Asia Bibi, a Christian woman acquitted of blasphemy after spending eight years on death row in Pakistan, has left the country for Canada to be reunited with her daughters.
Bibi was convicted of blasphemy in 2009 after a dispute with a fellow farm worker.
She spent eight years on death row until the Supreme Court last year overturned her conviction. She has since been in protective custody.
Islamic extremists have rioted over the case and threatened to kill her, and also urged the overthrow of the government after Ms Bibi’s acquittal.
Wilson Chawdhry of the British Pakistani Christian Association told the Associated Press on Wednesday that he had received a text message from a British diplomat stating simply: “Aasia is out.”
A close friend of Ms Bibi confirmed that she had left the country, speaking on condition of anonymity.
Her lawyer, Saif-ul Malook, said she had already arrived in Canada.
Officials at Pakistan's interior and foreign ministries also confirmed her departure, speaking on condition of anonymity because they were not authorized to brief media.
The case has brought international attention to Pakistan’s controversial blasphemy law, which carries an automatic death penalty.
The mere suspicion of blasphemy against Islam can be enough to ignite mob lynchings in the country.
The accusation of blasphemy has also been used to intimidate religious minorities and to settle scores.
Radical Islamists have made the punishment of blasphemy a major rallying cry, bringing tens of thousands into the streets and paralyzing major cities.
Salman Taseer, the governor of Punjab province, was shot and killed by one of his guards in 2011 for defending Ms Bibi and criticising the misuse of the blasphemy law.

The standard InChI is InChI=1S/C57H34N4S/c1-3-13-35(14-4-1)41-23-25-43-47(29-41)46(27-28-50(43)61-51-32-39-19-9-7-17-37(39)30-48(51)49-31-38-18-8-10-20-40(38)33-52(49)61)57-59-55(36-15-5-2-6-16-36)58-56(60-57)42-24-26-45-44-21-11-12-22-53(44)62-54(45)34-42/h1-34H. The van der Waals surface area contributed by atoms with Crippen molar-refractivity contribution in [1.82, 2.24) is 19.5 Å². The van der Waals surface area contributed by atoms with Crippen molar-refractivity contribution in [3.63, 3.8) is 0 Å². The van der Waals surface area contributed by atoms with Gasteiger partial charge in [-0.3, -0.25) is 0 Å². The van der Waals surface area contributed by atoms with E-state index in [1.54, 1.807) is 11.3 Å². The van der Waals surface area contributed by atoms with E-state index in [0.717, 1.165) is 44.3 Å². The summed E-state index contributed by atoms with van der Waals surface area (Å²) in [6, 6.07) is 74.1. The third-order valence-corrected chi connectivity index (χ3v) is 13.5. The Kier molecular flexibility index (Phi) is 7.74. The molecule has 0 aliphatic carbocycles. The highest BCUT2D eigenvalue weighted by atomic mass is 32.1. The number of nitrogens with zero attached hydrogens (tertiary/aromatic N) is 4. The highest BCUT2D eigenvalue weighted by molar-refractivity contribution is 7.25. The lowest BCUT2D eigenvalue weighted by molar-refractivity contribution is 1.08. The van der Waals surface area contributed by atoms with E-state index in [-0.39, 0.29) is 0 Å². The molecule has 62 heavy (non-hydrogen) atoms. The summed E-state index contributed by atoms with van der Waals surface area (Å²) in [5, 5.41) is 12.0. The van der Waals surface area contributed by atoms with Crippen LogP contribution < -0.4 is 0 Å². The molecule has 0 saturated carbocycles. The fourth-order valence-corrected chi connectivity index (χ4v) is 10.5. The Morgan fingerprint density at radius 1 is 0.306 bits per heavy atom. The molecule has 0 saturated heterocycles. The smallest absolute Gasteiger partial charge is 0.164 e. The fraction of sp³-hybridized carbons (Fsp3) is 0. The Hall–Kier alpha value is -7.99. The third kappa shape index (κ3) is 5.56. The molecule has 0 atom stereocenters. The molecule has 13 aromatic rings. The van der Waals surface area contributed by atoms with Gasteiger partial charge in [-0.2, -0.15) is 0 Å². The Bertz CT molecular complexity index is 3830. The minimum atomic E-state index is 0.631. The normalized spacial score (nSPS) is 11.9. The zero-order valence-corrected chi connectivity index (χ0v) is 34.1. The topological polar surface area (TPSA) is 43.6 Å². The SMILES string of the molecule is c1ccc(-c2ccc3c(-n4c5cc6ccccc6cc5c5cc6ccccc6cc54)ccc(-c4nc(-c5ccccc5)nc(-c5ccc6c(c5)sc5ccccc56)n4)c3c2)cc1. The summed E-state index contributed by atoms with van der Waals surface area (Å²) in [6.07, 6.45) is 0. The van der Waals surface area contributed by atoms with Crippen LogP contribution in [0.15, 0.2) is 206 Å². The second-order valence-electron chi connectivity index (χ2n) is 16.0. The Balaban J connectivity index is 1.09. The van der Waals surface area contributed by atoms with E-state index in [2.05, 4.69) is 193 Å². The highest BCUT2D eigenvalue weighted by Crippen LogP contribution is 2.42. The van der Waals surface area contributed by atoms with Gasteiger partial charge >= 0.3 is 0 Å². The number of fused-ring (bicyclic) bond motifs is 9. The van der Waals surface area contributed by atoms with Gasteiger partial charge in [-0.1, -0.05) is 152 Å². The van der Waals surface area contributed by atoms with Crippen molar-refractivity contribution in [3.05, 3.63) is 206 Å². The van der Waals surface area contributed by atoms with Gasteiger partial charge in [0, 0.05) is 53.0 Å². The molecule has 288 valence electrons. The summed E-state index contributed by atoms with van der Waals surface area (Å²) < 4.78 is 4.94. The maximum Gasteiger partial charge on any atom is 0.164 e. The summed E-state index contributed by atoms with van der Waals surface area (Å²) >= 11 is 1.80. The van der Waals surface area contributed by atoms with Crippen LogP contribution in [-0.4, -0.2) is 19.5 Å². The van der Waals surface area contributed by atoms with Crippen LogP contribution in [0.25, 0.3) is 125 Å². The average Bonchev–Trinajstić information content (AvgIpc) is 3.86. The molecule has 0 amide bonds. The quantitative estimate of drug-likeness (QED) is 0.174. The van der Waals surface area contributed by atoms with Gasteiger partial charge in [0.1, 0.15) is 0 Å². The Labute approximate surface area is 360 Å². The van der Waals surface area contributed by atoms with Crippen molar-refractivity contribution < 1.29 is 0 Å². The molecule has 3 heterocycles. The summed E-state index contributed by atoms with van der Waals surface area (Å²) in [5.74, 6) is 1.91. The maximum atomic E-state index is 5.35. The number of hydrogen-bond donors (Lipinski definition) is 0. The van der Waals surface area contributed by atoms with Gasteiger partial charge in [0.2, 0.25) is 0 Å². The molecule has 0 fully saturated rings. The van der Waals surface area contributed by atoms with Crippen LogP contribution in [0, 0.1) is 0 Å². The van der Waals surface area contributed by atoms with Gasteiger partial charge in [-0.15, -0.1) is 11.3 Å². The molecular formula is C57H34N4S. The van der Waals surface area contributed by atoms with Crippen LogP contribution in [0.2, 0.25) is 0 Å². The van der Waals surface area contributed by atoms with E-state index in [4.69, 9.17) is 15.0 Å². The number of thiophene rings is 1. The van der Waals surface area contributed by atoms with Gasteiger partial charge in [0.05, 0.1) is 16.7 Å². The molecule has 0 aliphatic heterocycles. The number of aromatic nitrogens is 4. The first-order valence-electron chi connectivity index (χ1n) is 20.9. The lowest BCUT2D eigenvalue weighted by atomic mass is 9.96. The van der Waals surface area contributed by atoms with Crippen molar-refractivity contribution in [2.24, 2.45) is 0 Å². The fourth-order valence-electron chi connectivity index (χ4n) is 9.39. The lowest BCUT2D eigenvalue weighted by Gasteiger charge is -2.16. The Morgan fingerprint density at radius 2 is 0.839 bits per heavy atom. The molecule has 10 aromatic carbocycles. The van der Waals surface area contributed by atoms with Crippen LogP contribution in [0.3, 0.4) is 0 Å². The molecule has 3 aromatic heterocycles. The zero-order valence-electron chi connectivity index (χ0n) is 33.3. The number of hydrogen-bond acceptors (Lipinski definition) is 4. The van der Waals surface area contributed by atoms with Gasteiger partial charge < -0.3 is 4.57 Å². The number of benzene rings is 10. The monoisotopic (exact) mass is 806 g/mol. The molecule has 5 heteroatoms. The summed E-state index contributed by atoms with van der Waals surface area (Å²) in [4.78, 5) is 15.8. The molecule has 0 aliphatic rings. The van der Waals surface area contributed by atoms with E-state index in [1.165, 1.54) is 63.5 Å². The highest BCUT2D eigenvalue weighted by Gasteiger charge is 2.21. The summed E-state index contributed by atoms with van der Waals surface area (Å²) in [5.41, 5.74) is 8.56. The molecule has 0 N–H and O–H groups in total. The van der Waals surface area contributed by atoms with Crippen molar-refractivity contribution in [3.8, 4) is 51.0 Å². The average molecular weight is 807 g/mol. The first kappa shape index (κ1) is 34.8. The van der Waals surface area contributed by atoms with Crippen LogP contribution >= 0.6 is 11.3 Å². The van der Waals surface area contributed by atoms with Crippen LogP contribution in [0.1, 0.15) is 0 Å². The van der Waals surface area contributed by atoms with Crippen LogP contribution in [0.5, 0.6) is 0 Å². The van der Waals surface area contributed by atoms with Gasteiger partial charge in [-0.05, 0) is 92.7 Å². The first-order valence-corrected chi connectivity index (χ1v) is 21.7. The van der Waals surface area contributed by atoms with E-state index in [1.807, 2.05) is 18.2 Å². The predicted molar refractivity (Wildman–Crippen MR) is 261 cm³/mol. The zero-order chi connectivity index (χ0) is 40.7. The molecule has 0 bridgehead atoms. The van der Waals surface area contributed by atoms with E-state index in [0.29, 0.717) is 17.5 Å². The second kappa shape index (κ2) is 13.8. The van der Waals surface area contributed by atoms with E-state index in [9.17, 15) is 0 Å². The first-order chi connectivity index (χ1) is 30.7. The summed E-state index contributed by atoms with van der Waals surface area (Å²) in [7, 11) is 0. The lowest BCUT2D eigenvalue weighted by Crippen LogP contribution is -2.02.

The assassin, Mumtaz Qadri, has been celebrated as a martyr by hardliners since he was hanged for the killing, with millions visiting a shrine set up for him near Islamabad.
Pakistan’s minister for minorities, Shahbaz Bhatti, was assassinated later the same year after demanding justice for Ms Bibi.
Prime Minister Imran Khan has vowed not to be intimidated by the rioters, saying the rule of law would decide Bibi's fate. But she was denied permission to leave the country for several months until sentiments cooled.
The friend, who last spoke to her on Tuesday, said Ms Bibi and her husband Ashiq Masih had spent the last few weeks getting their documents in order.
He said she was longing to see her daughters, with whom she talked almost daily from her secure location, protected by Pakistani security forces.
A three-judge Supreme Court panel in January cleared Ms Bibi’s final legal hurdle when they ruled there was no compelling reason to overturn the court’s earlier acquittal.
The judges accused those who charged Ms Bibi with blasphemy of committing perjury, but said they would not be tried because of the sensitivity of the case. The judges upheld the blasphemy law.